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Deep vein thrombosis (DVT) in pregnancy

If you have an increased risk of blood clots (thrombosis) because of factors relating to you or your pregnancy, this information may help you.

What is DVT?

Deep vein thrombosis (DVT) happens when an abnormal blood clot forms in a large vein. These clots usually develop in the lower leg, thigh, or pelvis, but can also happen in other large veins. If you develop DVT and it is diagnosed correctly and quickly, it can be treated.

Can DVT happen to me?

Anyone may be at risk for DVT but the more risk factors you have, the higher your chances are of developing DVT.

What are the risk factors?

FDP pregnant profileKnowing your risk factors can help you prevent DVT. Things that increase the risk are:

What are the symptoms and signs of DVT?

The following symptoms are the most common and usually happen in the affected arm or leg (limb):

Since the symptoms of DVT can be similar to other conditions, like a pulled muscle, diagnosis is often delayed. Some people with DVT may have no symptoms at all.

DVT and pulmonary embolism (PE)

DVT can cause a life-threatening complication called pulmonary embolism (PE). This means part or all of a clot has broken off and travelled through your bloodstream and into your lungs. A blood clot in the lungs can kill you.

Symptoms of PE can include:

If you have any of these symptoms, it is an emergency and you should seek medical help immediately.

What can I do to prevent DVT and PE? FDP woman walking

You can prevent most DVT and PE. In general:

When you are sitting or lying for long periods of time, or when you are travelling for more than six hours:

Before and during hospitalisation

Talk to your healthcare provider about preventing blood clots and tell them if you have any risk factors for DVT.

If you are having surgery, you may be given elastic stockings to wear.

If you are confined to bed, move around as soon as possible.

After surgery, such as a caesarean section, or hospitalisation for a medical illness, you may be given a small dose of anticoagulant medication to prevent DVT and PE. This is usually given as a small injection under your skin (subcutaneous layer), sometimes for several days until you are mobile again.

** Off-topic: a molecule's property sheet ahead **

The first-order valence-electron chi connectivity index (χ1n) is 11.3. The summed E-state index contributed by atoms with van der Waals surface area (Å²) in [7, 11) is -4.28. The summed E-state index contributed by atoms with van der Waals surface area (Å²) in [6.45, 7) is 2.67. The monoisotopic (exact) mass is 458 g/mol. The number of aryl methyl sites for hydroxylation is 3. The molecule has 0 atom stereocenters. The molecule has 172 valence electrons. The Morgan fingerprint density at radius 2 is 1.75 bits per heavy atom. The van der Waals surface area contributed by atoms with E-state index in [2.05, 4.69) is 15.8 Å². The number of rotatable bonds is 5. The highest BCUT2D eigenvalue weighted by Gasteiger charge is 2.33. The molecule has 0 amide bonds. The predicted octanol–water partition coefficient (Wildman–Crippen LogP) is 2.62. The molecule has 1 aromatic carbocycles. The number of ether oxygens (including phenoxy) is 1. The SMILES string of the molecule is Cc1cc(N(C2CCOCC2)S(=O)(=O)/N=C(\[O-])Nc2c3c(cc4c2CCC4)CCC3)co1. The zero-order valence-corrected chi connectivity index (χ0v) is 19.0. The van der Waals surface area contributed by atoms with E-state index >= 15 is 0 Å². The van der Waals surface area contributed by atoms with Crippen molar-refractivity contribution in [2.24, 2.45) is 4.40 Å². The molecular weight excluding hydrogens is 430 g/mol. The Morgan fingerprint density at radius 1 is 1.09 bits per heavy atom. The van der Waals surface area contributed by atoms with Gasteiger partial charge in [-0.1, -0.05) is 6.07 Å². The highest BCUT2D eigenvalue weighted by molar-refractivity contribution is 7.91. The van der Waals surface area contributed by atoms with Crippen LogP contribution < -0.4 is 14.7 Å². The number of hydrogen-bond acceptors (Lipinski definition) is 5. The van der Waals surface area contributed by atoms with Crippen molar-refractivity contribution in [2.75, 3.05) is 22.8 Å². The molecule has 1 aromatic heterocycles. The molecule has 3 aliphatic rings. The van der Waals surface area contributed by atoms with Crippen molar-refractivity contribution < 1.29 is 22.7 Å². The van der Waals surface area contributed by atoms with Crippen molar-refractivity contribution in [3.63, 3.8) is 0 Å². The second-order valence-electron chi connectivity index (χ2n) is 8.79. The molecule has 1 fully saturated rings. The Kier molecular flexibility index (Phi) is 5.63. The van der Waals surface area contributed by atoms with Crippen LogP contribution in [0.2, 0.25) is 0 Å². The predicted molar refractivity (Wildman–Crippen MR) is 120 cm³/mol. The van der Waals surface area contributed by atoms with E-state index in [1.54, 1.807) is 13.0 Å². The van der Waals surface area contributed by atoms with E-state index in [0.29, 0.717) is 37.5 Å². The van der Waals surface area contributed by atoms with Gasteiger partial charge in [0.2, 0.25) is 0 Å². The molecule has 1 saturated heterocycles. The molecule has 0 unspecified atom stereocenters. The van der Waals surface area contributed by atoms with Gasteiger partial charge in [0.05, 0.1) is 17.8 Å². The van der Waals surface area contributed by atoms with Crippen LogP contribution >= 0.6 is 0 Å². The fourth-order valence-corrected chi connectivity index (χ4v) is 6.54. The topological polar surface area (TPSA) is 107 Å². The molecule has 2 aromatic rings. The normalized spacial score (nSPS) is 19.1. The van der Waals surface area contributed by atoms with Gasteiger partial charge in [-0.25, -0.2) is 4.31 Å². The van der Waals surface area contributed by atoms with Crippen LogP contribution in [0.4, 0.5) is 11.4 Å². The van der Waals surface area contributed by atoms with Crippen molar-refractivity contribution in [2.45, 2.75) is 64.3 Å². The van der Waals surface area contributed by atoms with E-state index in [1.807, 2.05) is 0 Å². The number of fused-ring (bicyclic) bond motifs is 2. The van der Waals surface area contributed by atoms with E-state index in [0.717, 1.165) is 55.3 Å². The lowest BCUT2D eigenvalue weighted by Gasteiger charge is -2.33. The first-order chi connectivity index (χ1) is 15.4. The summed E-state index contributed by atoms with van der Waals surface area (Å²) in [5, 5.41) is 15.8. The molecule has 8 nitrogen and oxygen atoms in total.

How are DVT and PE diagnosed?

DVT is generally diagnosed using venous doppler ultrasound, which uses sound waves to check the flow of blood in the veins.

PE is diagnosed using computerised tomography (CT scan) of the lung (a special type of X-ray that shows pictures of structures inside the body) or ventilation-perfusion lung scan (a special test that shows how much blood is getting into the lungs).

What is the treatment for DVT and PE?

Compression stockings, also called elastic stockings, are sometimes recommended to relieve pain and swelling after DVT. Anticoagulants are also used to treat PE.

You can buy a device to help you put your compression stockings on. This video shows you how to use one of these devices. You can buy a device like this at your local health and mobility shop.

In cases of severe PE, medicines (thrombolytics) may be given to dissolve the clot, followed by anticoagulants to prevent more clots from forming.

Anticoagulants include heparin as an injection, or tablets (often warfarin). The one prescribed for you depends on your condition.

After a clot, always tell future health caregivers that you have had a blood clot, DVT or PE in the past. This information is important in planning your future care, including in a later pregnancy.

Written by Quality and Safety Unit, Christchurch Women's Hospital. Adapted by HealthInfo clinical advisers. Updated December 2015.


Images courtesy of Pregnant woman by imagerymajestic; woman walking by stockimages.

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